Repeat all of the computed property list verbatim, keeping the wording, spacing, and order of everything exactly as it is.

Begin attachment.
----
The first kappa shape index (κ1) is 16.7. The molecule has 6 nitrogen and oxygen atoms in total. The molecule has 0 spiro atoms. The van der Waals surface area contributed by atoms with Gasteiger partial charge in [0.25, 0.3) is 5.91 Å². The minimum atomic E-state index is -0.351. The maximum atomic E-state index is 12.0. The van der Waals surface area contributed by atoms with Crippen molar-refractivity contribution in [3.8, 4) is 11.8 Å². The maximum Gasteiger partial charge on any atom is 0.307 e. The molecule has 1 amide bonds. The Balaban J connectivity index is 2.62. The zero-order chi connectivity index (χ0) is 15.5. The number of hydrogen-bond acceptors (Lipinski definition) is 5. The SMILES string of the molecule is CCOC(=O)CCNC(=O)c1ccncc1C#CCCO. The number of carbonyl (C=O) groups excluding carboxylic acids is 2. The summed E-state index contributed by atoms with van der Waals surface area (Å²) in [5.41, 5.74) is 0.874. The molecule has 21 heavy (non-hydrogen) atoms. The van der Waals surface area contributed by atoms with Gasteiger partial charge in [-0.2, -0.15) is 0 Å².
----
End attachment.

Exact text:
The first kappa shape index (κ1) is 16.7. The molecule has 6 nitrogen and oxygen atoms in total. The molecule has 0 spiro atoms. The van der Waals surface area contributed by atoms with Gasteiger partial charge in [0.25, 0.3) is 5.91 Å². The minimum atomic E-state index is -0.351. The maximum atomic E-state index is 12.0. The van der Waals surface area contributed by atoms with Crippen molar-refractivity contribution in [3.8, 4) is 11.8 Å². The maximum Gasteiger partial charge on any atom is 0.307 e. The molecule has 1 amide bonds. The Balaban J connectivity index is 2.62. The zero-order chi connectivity index (χ0) is 15.5. The number of hydrogen-bond acceptors (Lipinski definition) is 5. The SMILES string of the molecule is CCOC(=O)CCNC(=O)c1ccncc1C#CCCO. The number of carbonyl (C=O) groups excluding carboxylic acids is 2. The summed E-state index contributed by atoms with van der Waals surface area (Å²) in [5.41, 5.74) is 0.874. The molecule has 21 heavy (non-hydrogen) atoms. The van der Waals surface area contributed by atoms with Gasteiger partial charge in [-0.2, -0.15) is 0 Å².